I thought these asteroid things had been roaming the glaxaly for thousands of years? Even if they meant to say "newly discovered", that still isn't quite right. The thing has been being tracked for over a year now.

    Anyway, it says the impact wouldn't happen till 2102. I plan to be quite dead by that date from normal causes so it's not my problem:P
  • This is a 2 on the Torino scale [nasa.gov]:

    A discovery, which may become routine with expanded searches, of an object making a somewhat close but not highly unusual pass near the Earth. While meriting attention by astronomers, there is no cause for public attention or public concern as an actual collision is very unlikely. New telescopic observations very likely will lead to re-assignment to Level 0.
  • Why do they even bother releasing this to the public. All it does is lead to mainstream journalists disasterbating. I mean, yeah, it's interesting to NEO experts and various nerds, but the general public, which has almost no functional science education, either gives 1/1000 of a rat's ass or panics unneccessarily. I know I harp on this every time, but please, give it a rest. Wake me when you find something that has at least a 1% chance of hitting sometime in the next century.
  • by spot35 (644375) on Thursday March 02, 2006 @12:25PM (#14835844)
    ...around on the day it hits -
    "May the 4th be with you"
  • by pbrammer (526214) on Thursday March 02, 2006 @12:26PM (#14835857)
    I think someone forgot the conversion number to put inside the parenthesis as yards does not equal meters at a factor of 1:1 ... Should've been, 580 metres (638 yards). Also, 500 is not correct as according to the JPL [nasa.gov], the diameter is 580 meters.
  • How did "1 in 3,000" get to be "about one in 1,000" in the first sentence? I don't think those are in the about range.

  • Bah. By "early next century", I plan to already be dead.

    The only real downside for everyone else is that they won't be able to bring Bruce Willis out of retirement to save the planet.
    • I'm certain the immortal Chuck Norris will roundhouse this problem away, but only at the opportune dramatic moment.
    • Are you kidding? At Hollywood's rate of increasing greed, by 2100+, they'll not only have DRM cracking worthy of capital punishment, but they'll have implemented both DNA replication for actors as well. No sense only being able to replicate copyrights like Mickey Mouse, might as well have the "DNA rights" to Bruce Willis and others, too. Of course, they'll have to appease the fundamentalist christians, and make sure that their clones aren't "real people", which will have the added benefit of not having t
  • I'm not gonna be alive when it hits, so I'll just let my children handle this one.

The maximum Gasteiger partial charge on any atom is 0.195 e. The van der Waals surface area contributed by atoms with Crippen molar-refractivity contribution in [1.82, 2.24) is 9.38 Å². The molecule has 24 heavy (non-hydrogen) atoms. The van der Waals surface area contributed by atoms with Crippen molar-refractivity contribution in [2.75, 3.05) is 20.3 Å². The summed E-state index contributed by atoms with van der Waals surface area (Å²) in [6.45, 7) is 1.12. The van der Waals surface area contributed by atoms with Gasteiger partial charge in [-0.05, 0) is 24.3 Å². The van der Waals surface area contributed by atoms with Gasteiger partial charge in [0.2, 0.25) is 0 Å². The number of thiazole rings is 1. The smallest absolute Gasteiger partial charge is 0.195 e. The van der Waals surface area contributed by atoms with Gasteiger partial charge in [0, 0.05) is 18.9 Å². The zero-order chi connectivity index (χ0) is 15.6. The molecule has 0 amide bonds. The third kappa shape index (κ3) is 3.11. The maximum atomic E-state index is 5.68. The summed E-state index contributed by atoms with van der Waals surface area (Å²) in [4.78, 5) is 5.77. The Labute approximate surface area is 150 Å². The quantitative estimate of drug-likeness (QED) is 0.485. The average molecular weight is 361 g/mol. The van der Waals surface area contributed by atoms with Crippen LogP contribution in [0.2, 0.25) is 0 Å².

• by davez0r (717539) on Thursday March 02, 2006 @12:57PM (#14836111)
    if it crashes into the ocean, we already have trained sharks that can cut it up with laser beams. and the earth's surface is like 70% water, so i think we're safe.
  • Aha!

    I'll leave in my will that my great-grandkids, when/if they are born, should be given ample money to purchase helmets to be used in case of asteroid collision.

    There, problem solved.

  • The suns gonna burn out in 4 to 5 billion years so unless a bunch of egg heads get together and figure out how we can get off of this rock onto another suitable rock in a resonable amount of time, it doesn't really matter whether this thing hits us or not. Always look on the bright side kids :)
  • Doesn't anyone know their history? [greatdreams.com] The Mayans said December. Estimates are normally 2011 or 2012, so this sounds about right.
    • Doesn't anyone know their history? The Mayans said December. Estimates are normally 2011 or 2012, so this sounds about right.

      I thought the original Toltec predictions had it on July 4th, 2002 ...

      Dang, I've been using the wrong calendar!
  • ...nearby mini-black holes hurtling through space. You can be sure that the moment someone does we'll have to endure endless news stories about mini-black holes with a 1 in 1000 chance of eliminating all life on earth. Same goes for predicting nearby supernovae, directed gamma ray bursts, unravelling cosmic strings and any number of other potential cosmic disasters.

    On the other hand, maybe we need more stories about asteroids potentially hitting the Earth. By time we've seen a few thousand people will fin

  • According to James Lovelock, civilization will fall in the next 100 years anyway as the effects of global warming will totally change the climate on a world that wasn't ready for it.
  • I bet the little bastards will never even visit me in the nursing home.

    -Eric

  • We just need something really big that we can send up to hover around it for a couple decades to suck it into our orbit where it can hang out with the moon to temper our tides a little bit... Then next time one of these rocks threatens us, we can just send our big pet-rock out for some more orbit modification therapy.... We don't need no steenking bombs when we can just use our friend Gravity.